Imagine the mythical perfect manager who has employees allocate time accurately with all expenses and fully loaded costs to every project in his portfolio. He knows which products to invest in and which customers to fire. He knows where he is profitable and where he is not. His team estimates future work accurately due to excellent historical data. His employees are aimed at the most profitable or strategic work the company has in front of it. Everyone is focused on the core competencies of the company – the activities that enhance the company’s sustainable competitive advantage. This manager is a scientist who measures things but his strategy can still be artistic.
The more common manager works with “common sense” and “gut”. In the book “Blink” we see examples of people who can really trust their guts. These people, however, live in environments where they always have a feedback loop telling them whether their decisions were right or wrong. Over time they become experts and learn to trust their intuition. Managing companies is seldom like this. You rarely know for certain if a decision was optimal in the absence of measurement, but people fool themselves into believing they know in a variety of ways. “Gut” managers seem decisive and often rise in the organization, yet many organizations ultimately fail because of them.
Curt: We have seen companies that have multiple time tracking systems for vacation, projects, billing and payroll that all employees have to use. One company actually had a time code for “filling out my timesheet.” That’s demoralizing. The best system provides a global collection point and distributes data in a master-slave relationship to systems that require it. SOA is helping to move things in this direction.
Curt: If you’re using the data for payroll, the time period should be tied to the pay cycle. Most companies are bi-weekly or semi-monthly. I think semi-monthly works best in most cases because monthly costs are more predictable. Dispensing payroll three times in some months and two times in others leads to cash flow prediction misunderstandings, in my opinion.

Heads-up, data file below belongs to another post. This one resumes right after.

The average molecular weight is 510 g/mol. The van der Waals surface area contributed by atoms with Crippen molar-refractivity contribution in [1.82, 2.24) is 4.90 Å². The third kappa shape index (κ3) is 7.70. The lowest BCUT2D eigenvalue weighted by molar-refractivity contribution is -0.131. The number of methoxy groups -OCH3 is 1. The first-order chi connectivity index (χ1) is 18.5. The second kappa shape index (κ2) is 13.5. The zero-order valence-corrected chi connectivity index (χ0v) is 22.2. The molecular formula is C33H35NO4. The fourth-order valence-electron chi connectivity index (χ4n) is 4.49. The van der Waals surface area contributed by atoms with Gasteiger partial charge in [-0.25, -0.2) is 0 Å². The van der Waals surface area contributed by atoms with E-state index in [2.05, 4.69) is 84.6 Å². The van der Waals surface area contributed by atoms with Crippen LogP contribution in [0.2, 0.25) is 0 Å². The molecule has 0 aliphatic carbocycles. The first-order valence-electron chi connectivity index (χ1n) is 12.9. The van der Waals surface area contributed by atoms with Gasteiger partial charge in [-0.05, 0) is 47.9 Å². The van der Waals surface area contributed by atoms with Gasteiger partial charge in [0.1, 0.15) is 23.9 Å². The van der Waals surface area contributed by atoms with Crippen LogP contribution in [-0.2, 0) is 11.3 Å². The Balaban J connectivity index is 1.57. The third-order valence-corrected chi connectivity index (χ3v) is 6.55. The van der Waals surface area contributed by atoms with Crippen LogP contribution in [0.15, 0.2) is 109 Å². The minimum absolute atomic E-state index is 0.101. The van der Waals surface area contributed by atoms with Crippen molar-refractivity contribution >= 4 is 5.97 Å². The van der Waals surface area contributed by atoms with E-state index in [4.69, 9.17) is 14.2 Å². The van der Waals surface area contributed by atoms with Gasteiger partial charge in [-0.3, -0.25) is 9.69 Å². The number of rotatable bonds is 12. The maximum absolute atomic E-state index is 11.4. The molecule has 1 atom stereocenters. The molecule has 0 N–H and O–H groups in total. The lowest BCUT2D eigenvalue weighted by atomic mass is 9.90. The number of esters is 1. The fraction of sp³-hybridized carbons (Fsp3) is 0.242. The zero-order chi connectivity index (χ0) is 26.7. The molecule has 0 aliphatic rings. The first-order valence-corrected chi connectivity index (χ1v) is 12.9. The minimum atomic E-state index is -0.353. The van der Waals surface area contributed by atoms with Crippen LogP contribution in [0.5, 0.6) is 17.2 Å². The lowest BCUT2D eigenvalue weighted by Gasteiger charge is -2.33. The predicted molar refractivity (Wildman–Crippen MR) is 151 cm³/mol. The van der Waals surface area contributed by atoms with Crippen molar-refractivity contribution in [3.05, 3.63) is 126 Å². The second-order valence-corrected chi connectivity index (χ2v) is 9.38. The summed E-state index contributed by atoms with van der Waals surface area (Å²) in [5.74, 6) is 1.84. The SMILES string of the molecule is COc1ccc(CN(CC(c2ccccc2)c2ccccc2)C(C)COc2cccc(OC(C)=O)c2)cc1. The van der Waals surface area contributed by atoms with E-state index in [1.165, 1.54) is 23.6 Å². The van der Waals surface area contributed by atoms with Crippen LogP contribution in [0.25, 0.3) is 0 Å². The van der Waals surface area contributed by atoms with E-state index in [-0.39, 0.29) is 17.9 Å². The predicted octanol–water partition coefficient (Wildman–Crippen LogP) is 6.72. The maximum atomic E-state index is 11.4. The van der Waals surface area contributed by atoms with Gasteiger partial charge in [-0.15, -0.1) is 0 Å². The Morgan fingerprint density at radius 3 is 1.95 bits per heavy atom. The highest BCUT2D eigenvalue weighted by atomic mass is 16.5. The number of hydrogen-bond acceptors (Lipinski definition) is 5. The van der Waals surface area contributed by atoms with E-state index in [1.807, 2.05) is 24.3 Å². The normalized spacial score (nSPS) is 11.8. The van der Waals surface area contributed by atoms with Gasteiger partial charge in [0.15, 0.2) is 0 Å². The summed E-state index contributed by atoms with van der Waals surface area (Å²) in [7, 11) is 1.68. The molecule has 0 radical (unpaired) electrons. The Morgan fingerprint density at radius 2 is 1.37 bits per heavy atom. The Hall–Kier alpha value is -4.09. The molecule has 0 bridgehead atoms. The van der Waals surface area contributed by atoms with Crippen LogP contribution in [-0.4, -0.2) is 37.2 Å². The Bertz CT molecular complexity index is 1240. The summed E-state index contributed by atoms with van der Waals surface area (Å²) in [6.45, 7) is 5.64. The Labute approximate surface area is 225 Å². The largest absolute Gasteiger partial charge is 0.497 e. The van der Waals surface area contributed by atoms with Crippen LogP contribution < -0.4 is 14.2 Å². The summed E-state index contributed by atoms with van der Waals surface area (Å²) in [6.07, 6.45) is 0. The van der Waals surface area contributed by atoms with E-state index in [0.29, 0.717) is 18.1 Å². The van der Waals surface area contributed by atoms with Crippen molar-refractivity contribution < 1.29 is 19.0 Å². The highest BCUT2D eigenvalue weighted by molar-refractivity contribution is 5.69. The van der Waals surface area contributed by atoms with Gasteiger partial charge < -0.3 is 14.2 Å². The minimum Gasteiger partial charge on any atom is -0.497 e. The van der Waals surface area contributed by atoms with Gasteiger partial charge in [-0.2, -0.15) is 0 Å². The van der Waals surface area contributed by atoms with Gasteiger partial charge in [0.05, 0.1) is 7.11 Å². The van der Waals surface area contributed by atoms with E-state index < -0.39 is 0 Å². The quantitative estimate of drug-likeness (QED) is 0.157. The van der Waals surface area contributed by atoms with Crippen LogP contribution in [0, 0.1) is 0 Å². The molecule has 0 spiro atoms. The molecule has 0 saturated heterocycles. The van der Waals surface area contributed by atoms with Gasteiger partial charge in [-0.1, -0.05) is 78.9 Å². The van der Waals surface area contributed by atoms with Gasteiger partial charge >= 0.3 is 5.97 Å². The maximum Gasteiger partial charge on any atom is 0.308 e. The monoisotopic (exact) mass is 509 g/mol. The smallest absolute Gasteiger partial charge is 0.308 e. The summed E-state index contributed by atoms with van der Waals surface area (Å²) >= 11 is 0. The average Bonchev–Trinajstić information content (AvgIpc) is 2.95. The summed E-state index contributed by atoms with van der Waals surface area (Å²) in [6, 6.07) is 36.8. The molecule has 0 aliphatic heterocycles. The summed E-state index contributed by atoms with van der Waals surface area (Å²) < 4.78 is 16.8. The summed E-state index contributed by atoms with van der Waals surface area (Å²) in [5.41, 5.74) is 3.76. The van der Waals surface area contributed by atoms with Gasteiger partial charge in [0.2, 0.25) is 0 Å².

Curt: Boy, these are great questions. I’ve thought about this one quite a bit. The answer is actually obvious when you think about it. What do accounting systems do? Accounting systems have been dealing with this problem since they were invented by the Babylonians thousands of years ago and, as you might expect, they have it nailed by now. The answer is that you close periods and don’t change them again. If you do it’s a “big deal” (as it should be), like when publicly traded corporations restate prior period earnings and their stock tanks. Similarly, adjustments to closed time periods in a time tracking system should be added as separately maintained “corrections” that, if possible, inure to the current period for reporting so that history is not changed. Those changes should flow through to all the slave systems just like new time records do.
Curt: If somebody has more than 20 or 30 choices on their time entry screen, they will provide inaccurate data. Our technology provides several mechanisms for making sure people see only what they need to see on the entry screen: groups, dependencies, frequent use lists, etc. If you want data accurate to the day you need to enforce entry every hour. If to the week, every day. Nobody remembers what they did last week. So if one person is going to be working on a project for 1000 hours (6 months) he should have no more than 10 to 20 phases associated with it. Often project managers want to do a lot more than that by pushing MS Project files into Journyx Timesheet, and this creates a level of detail that is unmanageable for the front line worker.
Balance is perhaps the hardest thing to achieve in life, and this extends to time tracking as well.